Military’s online fight against ISIS hits snags


TAMPA, Fla. — On any given day at MacDill Air Force Base, web crawlers scour social media for potential recruits to the Islamic State group. Then, in a high-stakes operation to counter the extremists’ propaganda, language specialists employ fictitious identities and try to sway the targets from joining ISIS ranks.

At least that’s how the multimillion-dollar initiative is being sold to the Defense Department.

A critical national security program known as “WebOps” is part of a vast psychological operation that the Pentagon says is effectively countering an enemy that has used the internet as a devastating tool of propaganda. But an Associated Press investigation found the management behind WebOps is so beset with incompetence, cronyism and flawed data that multiple people with direct knowledge of the program say it’s having little impact.

Several current and former WebOps employees cited multiple examples of civilian Arabic specialists who have little experience in counter-propaganda, cannot speak Arabic fluently and have so little understanding of Islam they are no match for the Islamic State online recruiters.

It’s hard to establish rapport with a potential terror recruit when — as one former worker told the AP — translators repeatedly mix up the Arabic words for “salad” and “authority.” That’s led to open ridicule on social media about references to the “Palestinian salad.”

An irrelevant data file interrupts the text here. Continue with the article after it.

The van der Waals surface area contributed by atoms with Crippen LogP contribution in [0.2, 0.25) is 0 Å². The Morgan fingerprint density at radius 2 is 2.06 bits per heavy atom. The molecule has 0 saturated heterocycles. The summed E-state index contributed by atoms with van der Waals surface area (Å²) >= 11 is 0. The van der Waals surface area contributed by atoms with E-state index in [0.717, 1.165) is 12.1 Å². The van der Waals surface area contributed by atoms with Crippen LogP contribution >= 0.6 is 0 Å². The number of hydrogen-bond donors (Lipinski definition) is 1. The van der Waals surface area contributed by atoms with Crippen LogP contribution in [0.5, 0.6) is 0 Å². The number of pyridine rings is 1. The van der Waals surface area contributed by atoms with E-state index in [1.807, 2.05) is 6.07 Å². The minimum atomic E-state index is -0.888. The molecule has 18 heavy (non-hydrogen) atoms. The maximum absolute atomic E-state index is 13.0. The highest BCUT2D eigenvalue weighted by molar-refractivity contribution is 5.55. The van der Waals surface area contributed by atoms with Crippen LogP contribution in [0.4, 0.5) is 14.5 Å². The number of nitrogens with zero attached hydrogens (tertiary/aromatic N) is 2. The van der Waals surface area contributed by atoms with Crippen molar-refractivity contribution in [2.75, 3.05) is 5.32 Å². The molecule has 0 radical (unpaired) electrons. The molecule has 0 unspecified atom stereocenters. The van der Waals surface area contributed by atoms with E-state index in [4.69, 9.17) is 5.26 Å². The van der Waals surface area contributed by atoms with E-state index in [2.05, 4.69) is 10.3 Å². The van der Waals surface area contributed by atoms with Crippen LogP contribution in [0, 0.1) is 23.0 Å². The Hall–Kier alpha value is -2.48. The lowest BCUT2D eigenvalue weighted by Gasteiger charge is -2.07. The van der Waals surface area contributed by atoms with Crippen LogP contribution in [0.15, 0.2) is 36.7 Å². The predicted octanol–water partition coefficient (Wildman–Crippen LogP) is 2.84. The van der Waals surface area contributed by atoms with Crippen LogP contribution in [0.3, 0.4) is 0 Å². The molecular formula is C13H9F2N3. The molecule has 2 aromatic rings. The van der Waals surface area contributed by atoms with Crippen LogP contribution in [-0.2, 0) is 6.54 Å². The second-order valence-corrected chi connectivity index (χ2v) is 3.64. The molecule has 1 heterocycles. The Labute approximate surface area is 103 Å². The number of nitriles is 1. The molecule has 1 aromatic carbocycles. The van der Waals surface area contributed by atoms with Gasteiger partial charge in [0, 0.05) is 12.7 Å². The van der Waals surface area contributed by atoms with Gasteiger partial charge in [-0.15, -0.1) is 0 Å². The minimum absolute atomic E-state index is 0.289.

Northrup Grumman contractors 13117

This document, photographed in Washington on Tuesday, Jan. 17, 2017, details the announcement of a five-year, $500 million contract awarded to Northrop Grumman on Sept. 30, 2016. The contract, for an expanded psychological operations campaign against the Islamic State and other extremist groups, is one of the largest such efforts to date.
Photo Credit: Jon Elswick/AP
Four current or former workers told the AP that they had personally witnessed WebOps data being manipulated to create the appearance of success and that they had discussed the problem with many other employees who had seen the same. Yet the companies carrying out the program for the military’s Central Command in Tampa have dodged attempts to implement independent oversight and assessment of the data.

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